Keith Gillespie has made the first move in an attempt to make peace with his international team-mate George McCartney.
The Northern Ireland pair were involved in an angry exchange on-board an aeroplane on Thursday morning as the team were making their way back from Iceland after losing 2-1 in a Euro 2008 qualifying game in Reykjavik the previous evening.
The home side won the game thanks to an unfortunate own-goal by Gillespie in the dying moments after David Healy had equalised from the penalty spot earlier in the second-half.
Less than 12-hours later he and McCartney had to be separated by other squad members as punches were thrown prior to the plane taking off for London.
As the pair prepare to play for their respective club sides this weekend, Gillespie insists that such an incident won't happen again while he is with the Northern Ireland squad as he offered an apology to the Irish FA.
"It was really a misunderstanding over a lost passport," Gillespie explained in an interview on UTV Live.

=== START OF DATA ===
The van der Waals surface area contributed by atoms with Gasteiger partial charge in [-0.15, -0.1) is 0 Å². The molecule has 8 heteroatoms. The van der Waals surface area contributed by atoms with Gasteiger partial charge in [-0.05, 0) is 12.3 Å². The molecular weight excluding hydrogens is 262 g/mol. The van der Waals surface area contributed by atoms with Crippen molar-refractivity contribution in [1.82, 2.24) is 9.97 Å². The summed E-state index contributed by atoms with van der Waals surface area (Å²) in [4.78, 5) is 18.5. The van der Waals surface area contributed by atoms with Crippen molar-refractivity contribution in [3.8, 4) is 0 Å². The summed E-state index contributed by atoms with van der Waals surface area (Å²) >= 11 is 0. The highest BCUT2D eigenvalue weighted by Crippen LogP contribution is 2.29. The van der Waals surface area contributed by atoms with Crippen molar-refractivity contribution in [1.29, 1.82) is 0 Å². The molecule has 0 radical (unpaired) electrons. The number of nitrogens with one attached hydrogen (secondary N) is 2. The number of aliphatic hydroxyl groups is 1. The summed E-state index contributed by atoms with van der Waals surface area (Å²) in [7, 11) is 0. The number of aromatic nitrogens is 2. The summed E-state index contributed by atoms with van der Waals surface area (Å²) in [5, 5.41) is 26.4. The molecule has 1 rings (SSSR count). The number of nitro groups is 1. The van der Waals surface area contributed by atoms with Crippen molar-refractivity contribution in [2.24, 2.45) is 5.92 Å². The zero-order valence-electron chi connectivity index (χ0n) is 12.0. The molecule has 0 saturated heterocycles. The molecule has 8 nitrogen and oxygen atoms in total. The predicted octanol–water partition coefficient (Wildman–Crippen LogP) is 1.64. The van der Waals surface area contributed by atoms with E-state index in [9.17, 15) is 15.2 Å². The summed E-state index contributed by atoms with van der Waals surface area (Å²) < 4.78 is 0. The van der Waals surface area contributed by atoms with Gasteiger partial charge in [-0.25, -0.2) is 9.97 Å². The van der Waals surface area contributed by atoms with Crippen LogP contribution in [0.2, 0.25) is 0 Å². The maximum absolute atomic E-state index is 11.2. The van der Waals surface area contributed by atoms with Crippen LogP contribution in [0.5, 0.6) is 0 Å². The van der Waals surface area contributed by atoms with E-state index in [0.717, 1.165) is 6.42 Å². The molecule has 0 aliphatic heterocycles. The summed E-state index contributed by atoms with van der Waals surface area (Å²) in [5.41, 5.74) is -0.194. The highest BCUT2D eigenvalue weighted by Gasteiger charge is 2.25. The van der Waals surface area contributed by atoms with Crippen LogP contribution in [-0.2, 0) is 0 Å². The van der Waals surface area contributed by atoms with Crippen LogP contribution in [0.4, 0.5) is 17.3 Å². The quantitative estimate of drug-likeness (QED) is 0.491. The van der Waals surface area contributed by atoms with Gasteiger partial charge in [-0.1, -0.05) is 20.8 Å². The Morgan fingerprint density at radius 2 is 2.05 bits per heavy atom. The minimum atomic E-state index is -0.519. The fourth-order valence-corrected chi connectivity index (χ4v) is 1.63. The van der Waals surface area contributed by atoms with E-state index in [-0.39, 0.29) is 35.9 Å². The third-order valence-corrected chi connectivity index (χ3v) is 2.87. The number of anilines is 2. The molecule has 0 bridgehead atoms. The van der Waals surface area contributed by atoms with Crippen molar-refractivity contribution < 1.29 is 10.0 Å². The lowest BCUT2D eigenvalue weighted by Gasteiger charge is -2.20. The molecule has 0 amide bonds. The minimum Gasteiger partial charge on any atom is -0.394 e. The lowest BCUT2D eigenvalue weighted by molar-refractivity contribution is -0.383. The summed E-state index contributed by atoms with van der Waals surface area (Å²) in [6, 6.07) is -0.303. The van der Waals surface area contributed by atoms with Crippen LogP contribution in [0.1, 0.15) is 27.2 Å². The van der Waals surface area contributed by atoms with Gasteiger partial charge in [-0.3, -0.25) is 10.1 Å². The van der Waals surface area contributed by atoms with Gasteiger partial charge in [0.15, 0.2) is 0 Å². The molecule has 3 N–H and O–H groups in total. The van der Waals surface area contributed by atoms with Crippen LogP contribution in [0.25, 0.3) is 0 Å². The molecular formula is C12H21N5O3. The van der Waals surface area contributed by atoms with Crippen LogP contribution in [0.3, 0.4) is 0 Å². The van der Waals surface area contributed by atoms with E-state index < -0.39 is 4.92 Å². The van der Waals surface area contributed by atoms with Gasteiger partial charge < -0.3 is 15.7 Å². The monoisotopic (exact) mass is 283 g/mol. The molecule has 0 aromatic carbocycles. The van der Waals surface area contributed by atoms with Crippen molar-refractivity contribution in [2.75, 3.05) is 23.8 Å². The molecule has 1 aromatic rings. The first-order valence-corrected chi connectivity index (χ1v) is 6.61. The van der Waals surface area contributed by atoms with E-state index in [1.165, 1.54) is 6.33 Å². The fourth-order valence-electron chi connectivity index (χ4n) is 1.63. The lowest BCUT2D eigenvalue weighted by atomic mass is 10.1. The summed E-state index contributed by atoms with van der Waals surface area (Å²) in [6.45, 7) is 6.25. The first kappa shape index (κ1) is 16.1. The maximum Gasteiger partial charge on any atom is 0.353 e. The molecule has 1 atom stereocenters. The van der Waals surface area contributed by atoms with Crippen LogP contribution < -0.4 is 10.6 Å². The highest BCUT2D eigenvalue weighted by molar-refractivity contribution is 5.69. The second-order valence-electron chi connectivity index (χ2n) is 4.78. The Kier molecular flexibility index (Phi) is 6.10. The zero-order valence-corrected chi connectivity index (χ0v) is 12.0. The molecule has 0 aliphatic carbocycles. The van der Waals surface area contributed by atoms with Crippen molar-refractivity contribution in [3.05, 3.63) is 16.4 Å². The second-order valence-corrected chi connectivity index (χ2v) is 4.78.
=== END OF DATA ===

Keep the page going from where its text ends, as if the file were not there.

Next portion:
"George and I had words and there was a coming together, but the whole incident was finished within two or three seconds, players came in and pulled us apart. The incident has been sensationalised somewhat by most of the press.
"Certainly I won't have a problem with George.
"It was just a total misunderstanding.
"I sent George a text message and told him that there are no hard feelings. It was just one of those things.
"These sort of things happen in football and on training pitches all the time, but obviously with it being on an aeroplane it was a little bit different."
Gillespie is the most capped player in the current Northern Ireland squad, having made his debut 13 years ago this month.
Only 1982 World Cup heroes Pat Jennings, Mal Donaghy and Sammy McIlroy have appeared more times in a Northern Ireland shirt.
He has been a fixture in the international side for virtually all of that time, but is now very much under a cloud after the own goal and the aeroplane incident.
"We are there to represent our country and to represent the Irish FA," he said.
"Behaviour like that shouldn't happen. It is unacceptable.
"I deeply apologise to the management, staff, the fans and the IFA as well.
"It is something that shouldn't have happened, as far as I am concerned now I want to draw a line under it and get on with my football.
"It was an unsavoury incident and won't be happening as far as I am concerned again.
"It shouldn't happen, unfortunately it did.
"Hopefully I can put it to bed and get on with playing football."
IFA chief executive Howard Wells has promised a full investigation into the incident and he is expected to bring the two players together for a face-to-face meeting long before next month's trip to Stockholm to take on Sweden.